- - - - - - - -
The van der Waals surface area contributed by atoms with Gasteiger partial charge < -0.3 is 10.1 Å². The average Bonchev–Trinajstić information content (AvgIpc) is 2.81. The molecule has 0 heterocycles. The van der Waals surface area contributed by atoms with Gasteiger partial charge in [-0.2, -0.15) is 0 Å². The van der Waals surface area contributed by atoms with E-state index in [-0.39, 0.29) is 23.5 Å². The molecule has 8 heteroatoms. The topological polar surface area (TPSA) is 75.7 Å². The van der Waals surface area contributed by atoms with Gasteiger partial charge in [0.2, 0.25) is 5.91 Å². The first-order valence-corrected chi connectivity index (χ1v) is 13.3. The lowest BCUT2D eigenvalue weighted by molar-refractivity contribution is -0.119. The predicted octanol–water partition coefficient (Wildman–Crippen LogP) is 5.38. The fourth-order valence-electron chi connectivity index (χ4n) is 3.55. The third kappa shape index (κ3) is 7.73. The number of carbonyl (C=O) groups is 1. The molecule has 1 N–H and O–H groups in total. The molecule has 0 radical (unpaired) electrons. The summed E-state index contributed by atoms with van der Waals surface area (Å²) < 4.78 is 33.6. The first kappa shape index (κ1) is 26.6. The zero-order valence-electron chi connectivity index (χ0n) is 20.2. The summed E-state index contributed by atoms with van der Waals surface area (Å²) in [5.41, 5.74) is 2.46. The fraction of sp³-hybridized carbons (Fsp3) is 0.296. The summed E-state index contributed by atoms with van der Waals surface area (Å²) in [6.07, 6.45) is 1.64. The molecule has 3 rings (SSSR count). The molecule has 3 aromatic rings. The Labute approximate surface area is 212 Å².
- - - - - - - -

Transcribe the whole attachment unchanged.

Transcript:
The van der Waals surface area contributed by atoms with Gasteiger partial charge < -0.3 is 10.1 Å². The average Bonchev–Trinajstić information content (AvgIpc) is 2.81. The molecule has 0 heterocycles. The van der Waals surface area contributed by atoms with Gasteiger partial charge in [-0.2, -0.15) is 0 Å². The van der Waals surface area contributed by atoms with E-state index in [-0.39, 0.29) is 23.5 Å². The molecule has 8 heteroatoms. The topological polar surface area (TPSA) is 75.7 Å². The van der Waals surface area contributed by atoms with Gasteiger partial charge in [0.2, 0.25) is 5.91 Å². The first-order valence-corrected chi connectivity index (χ1v) is 13.3. The lowest BCUT2D eigenvalue weighted by molar-refractivity contribution is -0.119. The predicted octanol–water partition coefficient (Wildman–Crippen LogP) is 5.38. The fourth-order valence-electron chi connectivity index (χ4n) is 3.55. The third kappa shape index (κ3) is 7.73. The number of carbonyl (C=O) groups is 1. The molecule has 1 N–H and O–H groups in total. The molecule has 0 radical (unpaired) electrons. The summed E-state index contributed by atoms with van der Waals surface area (Å²) < 4.78 is 33.6. The first kappa shape index (κ1) is 26.6. The zero-order valence-electron chi connectivity index (χ0n) is 20.2. The summed E-state index contributed by atoms with van der Waals surface area (Å²) in [5.41, 5.74) is 2.46. The fraction of sp³-hybridized carbons (Fsp3) is 0.296. The summed E-state index contributed by atoms with van der Waals surface area (Å²) in [6.07, 6.45) is 1.64. The molecule has 3 rings (SSSR count). The molecule has 3 aromatic rings. The Labute approximate surface area is 212 Å².